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Male labor migration and migrational aspirations among rural women in Armenia

Arusyak Sevoyan, Arizona State University

Using data from a survey of married women in rural Armenia, this paper examines whether men’s seasonal labor migration attaches their wives to their communities of residence or, on the contrary, encourages them to leave. The results from a multinomial regression model comparing wives of migrants and of non-migrants’ desires to migrate indicate that the former are significantly more likely to opt for international migration vs. not migrating and even to opt for domestic migration vs. not migrating, net of other factors. When looking at non-migrants’ wives and migrants’ wives separately, we find that the desire to migrate among former is strengthened by community economic indicators and migration-related social networks, whereas the desire to migrate among the latter is impervious to any of these factors. We see these results as indicative of the destabilizing role of labor migration and reflect on their long-term implications for the sending communities.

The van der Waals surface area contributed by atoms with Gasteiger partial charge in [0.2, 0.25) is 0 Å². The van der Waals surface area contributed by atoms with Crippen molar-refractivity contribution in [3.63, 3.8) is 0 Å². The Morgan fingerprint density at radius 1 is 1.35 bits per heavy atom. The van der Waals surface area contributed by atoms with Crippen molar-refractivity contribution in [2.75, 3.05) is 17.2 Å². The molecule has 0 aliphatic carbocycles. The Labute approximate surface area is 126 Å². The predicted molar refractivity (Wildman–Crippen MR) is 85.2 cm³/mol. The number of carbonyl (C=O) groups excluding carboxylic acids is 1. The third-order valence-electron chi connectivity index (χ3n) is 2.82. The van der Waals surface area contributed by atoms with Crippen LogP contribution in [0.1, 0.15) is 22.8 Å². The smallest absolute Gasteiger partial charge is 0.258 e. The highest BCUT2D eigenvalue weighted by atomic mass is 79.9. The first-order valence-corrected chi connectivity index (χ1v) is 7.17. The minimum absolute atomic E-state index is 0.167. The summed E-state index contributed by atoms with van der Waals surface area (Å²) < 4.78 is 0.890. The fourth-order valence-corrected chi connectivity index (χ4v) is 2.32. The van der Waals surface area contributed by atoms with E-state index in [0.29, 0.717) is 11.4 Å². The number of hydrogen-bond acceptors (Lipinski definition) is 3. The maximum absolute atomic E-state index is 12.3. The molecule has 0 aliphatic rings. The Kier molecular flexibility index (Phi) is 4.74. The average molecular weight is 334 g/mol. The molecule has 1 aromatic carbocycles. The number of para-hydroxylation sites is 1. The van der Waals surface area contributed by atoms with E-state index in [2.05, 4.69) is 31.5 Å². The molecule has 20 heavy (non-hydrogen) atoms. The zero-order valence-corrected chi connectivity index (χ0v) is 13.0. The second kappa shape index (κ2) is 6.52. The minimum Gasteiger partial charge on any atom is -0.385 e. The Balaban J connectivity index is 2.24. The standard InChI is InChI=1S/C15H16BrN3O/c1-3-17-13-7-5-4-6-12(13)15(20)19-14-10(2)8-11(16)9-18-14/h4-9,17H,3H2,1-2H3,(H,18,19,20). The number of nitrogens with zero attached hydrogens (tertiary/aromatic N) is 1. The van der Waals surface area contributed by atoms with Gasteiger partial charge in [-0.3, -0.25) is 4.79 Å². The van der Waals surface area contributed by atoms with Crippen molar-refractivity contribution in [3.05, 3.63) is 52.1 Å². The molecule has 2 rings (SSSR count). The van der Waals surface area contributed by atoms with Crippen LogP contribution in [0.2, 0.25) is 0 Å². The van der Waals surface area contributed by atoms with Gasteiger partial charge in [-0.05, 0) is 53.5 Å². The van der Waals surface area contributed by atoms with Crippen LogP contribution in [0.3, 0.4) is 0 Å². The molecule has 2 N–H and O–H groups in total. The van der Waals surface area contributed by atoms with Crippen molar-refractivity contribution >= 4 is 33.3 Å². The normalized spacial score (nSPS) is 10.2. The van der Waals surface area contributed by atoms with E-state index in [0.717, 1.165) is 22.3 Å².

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Presented in Poster Session 3: Poster Session 3: migration, environment and spatial demography